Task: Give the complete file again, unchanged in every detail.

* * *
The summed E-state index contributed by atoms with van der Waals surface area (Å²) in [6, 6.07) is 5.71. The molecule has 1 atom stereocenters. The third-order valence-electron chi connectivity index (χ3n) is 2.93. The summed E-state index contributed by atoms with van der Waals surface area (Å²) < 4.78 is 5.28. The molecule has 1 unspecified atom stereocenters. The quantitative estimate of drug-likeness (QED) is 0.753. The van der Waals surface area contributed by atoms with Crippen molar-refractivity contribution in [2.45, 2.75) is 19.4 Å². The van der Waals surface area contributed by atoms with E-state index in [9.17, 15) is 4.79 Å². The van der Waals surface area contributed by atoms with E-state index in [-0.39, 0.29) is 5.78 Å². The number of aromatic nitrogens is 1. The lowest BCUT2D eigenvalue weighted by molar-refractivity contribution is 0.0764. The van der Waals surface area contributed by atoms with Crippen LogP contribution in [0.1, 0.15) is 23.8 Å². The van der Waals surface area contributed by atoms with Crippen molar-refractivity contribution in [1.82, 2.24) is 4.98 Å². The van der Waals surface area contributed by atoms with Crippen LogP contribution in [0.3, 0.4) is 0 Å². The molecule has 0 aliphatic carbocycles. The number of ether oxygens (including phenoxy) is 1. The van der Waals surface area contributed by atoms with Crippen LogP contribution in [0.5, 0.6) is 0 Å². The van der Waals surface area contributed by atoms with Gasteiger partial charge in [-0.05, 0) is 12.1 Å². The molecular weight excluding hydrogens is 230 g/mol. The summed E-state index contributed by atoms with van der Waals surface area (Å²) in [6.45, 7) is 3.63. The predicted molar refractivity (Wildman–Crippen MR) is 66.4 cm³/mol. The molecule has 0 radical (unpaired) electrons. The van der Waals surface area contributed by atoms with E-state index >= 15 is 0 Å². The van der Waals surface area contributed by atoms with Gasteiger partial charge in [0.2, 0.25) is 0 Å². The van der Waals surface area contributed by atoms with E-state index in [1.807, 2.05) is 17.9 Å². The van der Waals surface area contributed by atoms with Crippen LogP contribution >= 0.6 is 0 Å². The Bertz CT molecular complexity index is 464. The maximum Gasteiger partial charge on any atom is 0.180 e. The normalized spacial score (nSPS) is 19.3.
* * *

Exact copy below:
The summed E-state index contributed by atoms with van der Waals surface area (Å²) in [6, 6.07) is 5.71. The molecule has 1 atom stereocenters. The third-order valence-electron chi connectivity index (χ3n) is 2.93. The summed E-state index contributed by atoms with van der Waals surface area (Å²) < 4.78 is 5.28. The molecule has 1 unspecified atom stereocenters. The quantitative estimate of drug-likeness (QED) is 0.753. The van der Waals surface area contributed by atoms with Crippen molar-refractivity contribution in [2.45, 2.75) is 19.4 Å². The van der Waals surface area contributed by atoms with E-state index in [9.17, 15) is 4.79 Å². The van der Waals surface area contributed by atoms with E-state index in [-0.39, 0.29) is 5.78 Å². The number of aromatic nitrogens is 1. The lowest BCUT2D eigenvalue weighted by molar-refractivity contribution is 0.0764. The van der Waals surface area contributed by atoms with Crippen LogP contribution in [0.1, 0.15) is 23.8 Å². The van der Waals surface area contributed by atoms with Crippen molar-refractivity contribution in [1.82, 2.24) is 4.98 Å². The van der Waals surface area contributed by atoms with Crippen LogP contribution in [0.3, 0.4) is 0 Å². The molecule has 0 aliphatic carbocycles. The number of ether oxygens (including phenoxy) is 1. The van der Waals surface area contributed by atoms with Crippen LogP contribution in [0.5, 0.6) is 0 Å². The van der Waals surface area contributed by atoms with Gasteiger partial charge in [-0.05, 0) is 12.1 Å². The molecular weight excluding hydrogens is 230 g/mol. The summed E-state index contributed by atoms with van der Waals surface area (Å²) in [6.45, 7) is 3.63. The predicted molar refractivity (Wildman–Crippen MR) is 66.4 cm³/mol. The molecule has 0 radical (unpaired) electrons. The van der Waals surface area contributed by atoms with E-state index >= 15 is 0 Å². The van der Waals surface area contributed by atoms with Gasteiger partial charge in [0.2, 0.25) is 0 Å². The van der Waals surface area contributed by atoms with E-state index in [1.807, 2.05) is 17.9 Å². The van der Waals surface area contributed by atoms with Crippen LogP contribution >= 0.6 is 0 Å². The Bertz CT molecular complexity index is 464. The maximum Gasteiger partial charge on any atom is 0.180 e. The normalized spacial score (nSPS) is 19.3.